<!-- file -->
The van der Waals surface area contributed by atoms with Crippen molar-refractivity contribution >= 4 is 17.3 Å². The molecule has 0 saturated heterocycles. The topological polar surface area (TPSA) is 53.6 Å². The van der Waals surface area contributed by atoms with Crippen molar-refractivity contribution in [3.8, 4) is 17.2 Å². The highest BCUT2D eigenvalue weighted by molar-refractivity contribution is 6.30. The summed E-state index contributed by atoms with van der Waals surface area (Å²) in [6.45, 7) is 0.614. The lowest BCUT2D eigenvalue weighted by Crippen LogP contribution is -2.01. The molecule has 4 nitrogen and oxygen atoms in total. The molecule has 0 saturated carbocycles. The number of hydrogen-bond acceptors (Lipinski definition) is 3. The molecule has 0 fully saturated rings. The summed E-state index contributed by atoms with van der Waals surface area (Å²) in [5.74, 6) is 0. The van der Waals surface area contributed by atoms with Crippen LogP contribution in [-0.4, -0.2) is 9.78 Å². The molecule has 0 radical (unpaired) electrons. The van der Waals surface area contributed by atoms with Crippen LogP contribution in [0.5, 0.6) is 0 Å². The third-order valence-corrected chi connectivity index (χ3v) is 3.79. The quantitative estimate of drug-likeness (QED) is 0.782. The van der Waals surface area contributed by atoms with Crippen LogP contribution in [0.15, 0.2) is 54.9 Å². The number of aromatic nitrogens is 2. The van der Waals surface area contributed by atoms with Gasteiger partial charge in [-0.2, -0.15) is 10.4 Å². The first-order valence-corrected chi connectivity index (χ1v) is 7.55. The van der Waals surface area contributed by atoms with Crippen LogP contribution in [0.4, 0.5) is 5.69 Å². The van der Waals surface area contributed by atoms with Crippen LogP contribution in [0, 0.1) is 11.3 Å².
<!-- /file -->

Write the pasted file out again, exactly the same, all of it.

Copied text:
The van der Waals surface area contributed by atoms with Crippen molar-refractivity contribution >= 4 is 17.3 Å². The molecule has 0 saturated heterocycles. The topological polar surface area (TPSA) is 53.6 Å². The van der Waals surface area contributed by atoms with Crippen molar-refractivity contribution in [3.8, 4) is 17.2 Å². The highest BCUT2D eigenvalue weighted by molar-refractivity contribution is 6.30. The summed E-state index contributed by atoms with van der Waals surface area (Å²) in [6.45, 7) is 0.614. The lowest BCUT2D eigenvalue weighted by Crippen LogP contribution is -2.01. The molecule has 4 nitrogen and oxygen atoms in total. The molecule has 0 saturated carbocycles. The number of hydrogen-bond acceptors (Lipinski definition) is 3. The molecule has 0 fully saturated rings. The summed E-state index contributed by atoms with van der Waals surface area (Å²) in [5.74, 6) is 0. The van der Waals surface area contributed by atoms with Crippen LogP contribution in [-0.4, -0.2) is 9.78 Å². The molecule has 0 radical (unpaired) electrons. The van der Waals surface area contributed by atoms with Crippen LogP contribution in [0.5, 0.6) is 0 Å². The third-order valence-corrected chi connectivity index (χ3v) is 3.79. The quantitative estimate of drug-likeness (QED) is 0.782. The van der Waals surface area contributed by atoms with Crippen LogP contribution in [0.15, 0.2) is 54.9 Å². The number of aromatic nitrogens is 2. The van der Waals surface area contributed by atoms with Gasteiger partial charge in [-0.2, -0.15) is 10.4 Å². The first-order valence-corrected chi connectivity index (χ1v) is 7.55. The van der Waals surface area contributed by atoms with Crippen LogP contribution in [0.4, 0.5) is 5.69 Å². The van der Waals surface area contributed by atoms with Crippen LogP contribution in [0, 0.1) is 11.3 Å².